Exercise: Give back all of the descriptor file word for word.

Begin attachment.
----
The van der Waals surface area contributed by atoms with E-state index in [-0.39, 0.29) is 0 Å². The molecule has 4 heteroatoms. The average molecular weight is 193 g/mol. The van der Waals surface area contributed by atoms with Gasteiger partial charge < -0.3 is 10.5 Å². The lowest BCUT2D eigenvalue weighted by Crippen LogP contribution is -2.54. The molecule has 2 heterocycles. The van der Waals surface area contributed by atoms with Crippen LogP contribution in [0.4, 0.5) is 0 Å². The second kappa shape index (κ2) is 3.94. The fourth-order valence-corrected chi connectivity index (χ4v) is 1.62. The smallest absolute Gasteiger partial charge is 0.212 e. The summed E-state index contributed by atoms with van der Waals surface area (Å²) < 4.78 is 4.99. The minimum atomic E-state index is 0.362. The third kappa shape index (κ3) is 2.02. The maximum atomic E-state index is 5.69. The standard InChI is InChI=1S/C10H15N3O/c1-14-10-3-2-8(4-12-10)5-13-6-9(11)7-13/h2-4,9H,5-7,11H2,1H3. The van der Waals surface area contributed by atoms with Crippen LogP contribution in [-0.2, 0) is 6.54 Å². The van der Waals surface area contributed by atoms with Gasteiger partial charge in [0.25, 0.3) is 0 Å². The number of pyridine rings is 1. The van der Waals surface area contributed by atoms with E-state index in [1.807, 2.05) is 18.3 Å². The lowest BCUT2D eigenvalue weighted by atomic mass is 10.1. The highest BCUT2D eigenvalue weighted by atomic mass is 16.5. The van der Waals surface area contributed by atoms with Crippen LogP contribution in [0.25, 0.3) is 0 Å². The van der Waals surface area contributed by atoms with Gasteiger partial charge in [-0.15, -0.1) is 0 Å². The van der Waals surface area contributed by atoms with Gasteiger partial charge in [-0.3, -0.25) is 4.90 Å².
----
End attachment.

The van der Waals surface area contributed by atoms with E-state index in [-0.39, 0.29) is 0 Å². The molecule has 4 heteroatoms. The average molecular weight is 193 g/mol. The van der Waals surface area contributed by atoms with Gasteiger partial charge < -0.3 is 10.5 Å². The lowest BCUT2D eigenvalue weighted by Crippen LogP contribution is -2.54. The molecule has 2 heterocycles. The van der Waals surface area contributed by atoms with Crippen LogP contribution in [0.4, 0.5) is 0 Å². The second kappa shape index (κ2) is 3.94. The fourth-order valence-corrected chi connectivity index (χ4v) is 1.62. The smallest absolute Gasteiger partial charge is 0.212 e. The summed E-state index contributed by atoms with van der Waals surface area (Å²) < 4.78 is 4.99. The minimum atomic E-state index is 0.362. The third kappa shape index (κ3) is 2.02. The maximum atomic E-state index is 5.69. The standard InChI is InChI=1S/C10H15N3O/c1-14-10-3-2-8(4-12-10)5-13-6-9(11)7-13/h2-4,9H,5-7,11H2,1H3. The van der Waals surface area contributed by atoms with Crippen LogP contribution in [-0.2, 0) is 6.54 Å². The van der Waals surface area contributed by atoms with Gasteiger partial charge in [0.25, 0.3) is 0 Å². The number of pyridine rings is 1. The van der Waals surface area contributed by atoms with E-state index in [1.807, 2.05) is 18.3 Å². The lowest BCUT2D eigenvalue weighted by atomic mass is 10.1. The highest BCUT2D eigenvalue weighted by atomic mass is 16.5. The van der Waals surface area contributed by atoms with Crippen LogP contribution in [0.25, 0.3) is 0 Å². The van der Waals surface area contributed by atoms with Gasteiger partial charge in [-0.15, -0.1) is 0 Å². The van der Waals surface area contributed by atoms with Gasteiger partial charge in [-0.3, -0.25) is 4.90 Å².